Oil Spill--Big or Small?

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Several times in the last few weeks, I've heard executives from British Petroleum make statements that their spill (which, incidentally is now the largest in US history) is "small relative to the total volume of the ocean."  According to BP's original estimate of 5000 barrels per day, the spill has "only" released 185,000 barrels as of 5/27.  However, USGS just released a best estimate of 12,000 barrels per day (444,000 total), but says it could be as high as 25,000 barrels per day (925,000 total).  Using the USGS best estimate, 444,000 barrels amounts to only 0.000000000005% of the total ocean or 0.000000003% of the Gulf of Mexico.  As Nick put it, if the spill were actually big relative to the ocean, then we'd really be in trouble.

The problem with viewing the spill in this way is that it assumes the oil is spread evenly throughout the ocean.  Suppose the oil were confined to a layer 1m thick.  In this case, the oil would cover 0.07 square km.  This would be like covering 7.6 Fenway Parks with 1m of oil.  Again, doesn't seem like much, especially if you're a Yankee fan.  The problem, though is that reality is somewhere in between the "completely mixed" or "pure oil" alternatives.  


One of the things that struck me about the comments from BP, is that the oil slick can be seen from space.  In my opinion, anything that can be seen from space is probably not small.  Roffer's Ocean Fishing Forecasting Service is issuing regular updates on the position of the oil slick using regular satellite images.  By my crude counting of the "oily" squares in their latest images, the oil slick now covers 135,531 square km.  If we assume that the slick is 10m deep, then the slick is about a 0.000005% oil-water mixture.  To me, this provides a rough guideline for the concentration of oil necessary to cause some effect (or at least, to make the water look oily).  Using these numbers, the slick now covers 8.5% of the surface area of the Gulf of Mexico and 0.005% of its total volume.  To put this in a more local perspective, if the slick were in the Gulf of Maine, it would cover 72% of the surface and affect 5% of its volume.  Sounds like a big deal to me.

volumes & surfaces areas of World Ocean and Gulf of Mexico--wikipedia
flow rates of oil--New York Times

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Another interesting fact overlooked by the telemetry, is the impact of the so-called "Water Accommodated Fraction", the water-soluble fraction of the hydrocarbons, essentially naphthalene.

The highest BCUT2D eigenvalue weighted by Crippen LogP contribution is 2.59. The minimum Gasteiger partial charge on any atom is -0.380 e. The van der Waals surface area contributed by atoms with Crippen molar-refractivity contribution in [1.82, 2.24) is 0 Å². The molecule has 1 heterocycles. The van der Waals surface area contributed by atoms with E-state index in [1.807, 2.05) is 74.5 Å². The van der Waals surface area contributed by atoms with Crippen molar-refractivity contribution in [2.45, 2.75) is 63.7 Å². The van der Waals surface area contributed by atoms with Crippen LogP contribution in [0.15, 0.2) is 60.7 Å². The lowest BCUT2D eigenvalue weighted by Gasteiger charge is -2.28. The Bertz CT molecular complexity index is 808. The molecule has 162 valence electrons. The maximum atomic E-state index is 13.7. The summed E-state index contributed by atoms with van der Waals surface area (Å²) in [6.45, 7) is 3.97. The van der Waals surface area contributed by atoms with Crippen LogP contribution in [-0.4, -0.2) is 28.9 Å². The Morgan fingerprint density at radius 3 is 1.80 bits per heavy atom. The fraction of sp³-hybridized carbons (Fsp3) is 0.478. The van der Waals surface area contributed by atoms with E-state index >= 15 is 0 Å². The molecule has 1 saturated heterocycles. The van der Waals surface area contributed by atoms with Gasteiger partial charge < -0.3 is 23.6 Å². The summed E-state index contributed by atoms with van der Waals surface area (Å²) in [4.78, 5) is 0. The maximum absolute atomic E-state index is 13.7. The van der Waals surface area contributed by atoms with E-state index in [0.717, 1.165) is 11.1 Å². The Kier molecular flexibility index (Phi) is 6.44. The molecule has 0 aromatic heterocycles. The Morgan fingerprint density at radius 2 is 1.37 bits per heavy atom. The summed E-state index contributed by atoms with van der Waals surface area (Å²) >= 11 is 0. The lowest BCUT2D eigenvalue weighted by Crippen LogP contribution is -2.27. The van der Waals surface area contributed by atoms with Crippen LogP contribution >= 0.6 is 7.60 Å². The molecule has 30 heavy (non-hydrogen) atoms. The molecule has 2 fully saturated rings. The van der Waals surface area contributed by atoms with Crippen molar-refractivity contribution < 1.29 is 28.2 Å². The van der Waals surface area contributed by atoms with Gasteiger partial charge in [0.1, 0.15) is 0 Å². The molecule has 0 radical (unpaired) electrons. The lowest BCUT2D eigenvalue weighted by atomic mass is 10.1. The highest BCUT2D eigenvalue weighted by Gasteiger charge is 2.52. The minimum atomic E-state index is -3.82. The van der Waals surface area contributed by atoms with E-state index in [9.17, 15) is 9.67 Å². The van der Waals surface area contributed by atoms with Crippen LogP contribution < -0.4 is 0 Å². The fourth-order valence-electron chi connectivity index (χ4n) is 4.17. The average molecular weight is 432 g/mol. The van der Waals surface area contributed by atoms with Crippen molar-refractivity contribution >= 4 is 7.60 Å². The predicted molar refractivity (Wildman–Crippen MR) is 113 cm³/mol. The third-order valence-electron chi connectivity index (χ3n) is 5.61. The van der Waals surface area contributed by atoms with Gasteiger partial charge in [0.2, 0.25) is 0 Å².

Apparently, from a quick and recent copepodo-centrist research of the literature, the impact of those compounds can be highly detrimental at very low concentrations !
And on top of that it seems to target the lipid metabolism (check the previous blog posts !).
(Hansen et al. 2008 Aquat Toxicol 86 157-165)

I'm sorry, but I must protest at the continuing use of "Fenway Parks" as a unit of area. I'm British, and I'm sure that there are many different sizes that you could use to approximate.

According to the Guardian, a British paper, the standard measurements for size are the London bus, the football (or soccer) pitch, or Wales. No, not the Free Willy kind, but the country. Others include Olympic swimming pools, the Isle of Wight, or Wembley stadiums.

At last estimate, I believe the slick reached half the size of Wales, but I have no idea how many Olympic sized swimming pools that is equivalent to...

Mind you, I think I've spotted a flaw in that plan - no one, ever, even tells you how big Wales is to start with.

Until here - http://www.guardian.co.uk/media/mind-your-language/2010/may/17/mind-your-language-david-marsh?CMP=twt_gu

I totally agree with Jon and strongly suggest a lab trip to Fenway Park, so that we'll finally all be on the same page !

For Jonathan's benefit, I recommend using "Royal Bafokeng Stadium" as the standard unit of area rather than Fenway Park. I think both Americans and Brits will remember that stadium for awhile, the former a little bit more fondly than the latter.

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This page contains a single entry by Andy Pershing published on May 27, 2010 5:45 PM.

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